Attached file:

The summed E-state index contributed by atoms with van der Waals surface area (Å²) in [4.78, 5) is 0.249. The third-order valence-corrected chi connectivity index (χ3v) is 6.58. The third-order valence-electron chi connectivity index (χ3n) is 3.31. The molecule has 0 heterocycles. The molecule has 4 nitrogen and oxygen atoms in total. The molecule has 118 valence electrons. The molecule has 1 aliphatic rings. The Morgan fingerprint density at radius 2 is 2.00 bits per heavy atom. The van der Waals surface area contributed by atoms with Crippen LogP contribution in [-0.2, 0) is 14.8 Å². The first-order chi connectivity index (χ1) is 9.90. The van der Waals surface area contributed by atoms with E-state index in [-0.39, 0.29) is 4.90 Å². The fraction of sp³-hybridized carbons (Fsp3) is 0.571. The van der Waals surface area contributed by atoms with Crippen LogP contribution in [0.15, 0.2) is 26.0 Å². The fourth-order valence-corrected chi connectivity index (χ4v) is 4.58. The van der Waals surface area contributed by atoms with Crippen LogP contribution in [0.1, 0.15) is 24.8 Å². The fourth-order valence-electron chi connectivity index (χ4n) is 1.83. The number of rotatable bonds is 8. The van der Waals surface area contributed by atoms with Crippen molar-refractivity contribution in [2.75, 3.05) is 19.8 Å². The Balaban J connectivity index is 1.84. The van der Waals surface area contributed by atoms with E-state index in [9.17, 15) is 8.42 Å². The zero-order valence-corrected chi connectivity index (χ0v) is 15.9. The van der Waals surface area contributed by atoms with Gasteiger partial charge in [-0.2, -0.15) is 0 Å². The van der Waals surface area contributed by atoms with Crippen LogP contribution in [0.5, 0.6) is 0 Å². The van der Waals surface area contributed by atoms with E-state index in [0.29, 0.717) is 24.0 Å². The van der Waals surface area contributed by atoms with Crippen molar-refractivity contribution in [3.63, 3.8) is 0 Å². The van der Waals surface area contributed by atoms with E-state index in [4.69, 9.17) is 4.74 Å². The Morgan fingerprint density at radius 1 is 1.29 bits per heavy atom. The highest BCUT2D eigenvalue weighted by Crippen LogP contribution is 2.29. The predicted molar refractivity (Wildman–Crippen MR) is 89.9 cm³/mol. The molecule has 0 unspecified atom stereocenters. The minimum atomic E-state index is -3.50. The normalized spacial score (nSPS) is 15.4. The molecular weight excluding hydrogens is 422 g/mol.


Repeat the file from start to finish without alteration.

The summed E-state index contributed by atoms with van der Waals surface area (Å²) in [4.78, 5) is 0.249. The third-order valence-corrected chi connectivity index (χ3v) is 6.58. The third-order valence-electron chi connectivity index (χ3n) is 3.31. The molecule has 0 heterocycles. The molecule has 4 nitrogen and oxygen atoms in total. The molecule has 118 valence electrons. The molecule has 1 aliphatic rings. The Morgan fingerprint density at radius 2 is 2.00 bits per heavy atom. The van der Waals surface area contributed by atoms with Crippen LogP contribution in [-0.2, 0) is 14.8 Å². The first-order chi connectivity index (χ1) is 9.90. The van der Waals surface area contributed by atoms with E-state index in [-0.39, 0.29) is 4.90 Å². The fraction of sp³-hybridized carbons (Fsp3) is 0.571. The van der Waals surface area contributed by atoms with Crippen LogP contribution in [0.15, 0.2) is 26.0 Å². The fourth-order valence-corrected chi connectivity index (χ4v) is 4.58. The van der Waals surface area contributed by atoms with Crippen LogP contribution in [0.1, 0.15) is 24.8 Å². The fourth-order valence-electron chi connectivity index (χ4n) is 1.83. The number of rotatable bonds is 8. The van der Waals surface area contributed by atoms with Crippen molar-refractivity contribution in [2.75, 3.05) is 19.8 Å². The Balaban J connectivity index is 1.84. The van der Waals surface area contributed by atoms with E-state index in [9.17, 15) is 8.42 Å². The zero-order valence-corrected chi connectivity index (χ0v) is 15.9. The van der Waals surface area contributed by atoms with Gasteiger partial charge in [-0.2, -0.15) is 0 Å². The van der Waals surface area contributed by atoms with Crippen LogP contribution in [0.5, 0.6) is 0 Å². The van der Waals surface area contributed by atoms with E-state index in [0.29, 0.717) is 24.0 Å². The van der Waals surface area contributed by atoms with Crippen molar-refractivity contribution in [3.63, 3.8) is 0 Å². The van der Waals surface area contributed by atoms with E-state index in [4.69, 9.17) is 4.74 Å². The Morgan fingerprint density at radius 1 is 1.29 bits per heavy atom. The highest BCUT2D eigenvalue weighted by Crippen LogP contribution is 2.29. The predicted molar refractivity (Wildman–Crippen MR) is 89.9 cm³/mol. The molecule has 0 unspecified atom stereocenters. The minimum atomic E-state index is -3.50. The normalized spacial score (nSPS) is 15.4. The molecular weight excluding hydrogens is 422 g/mol.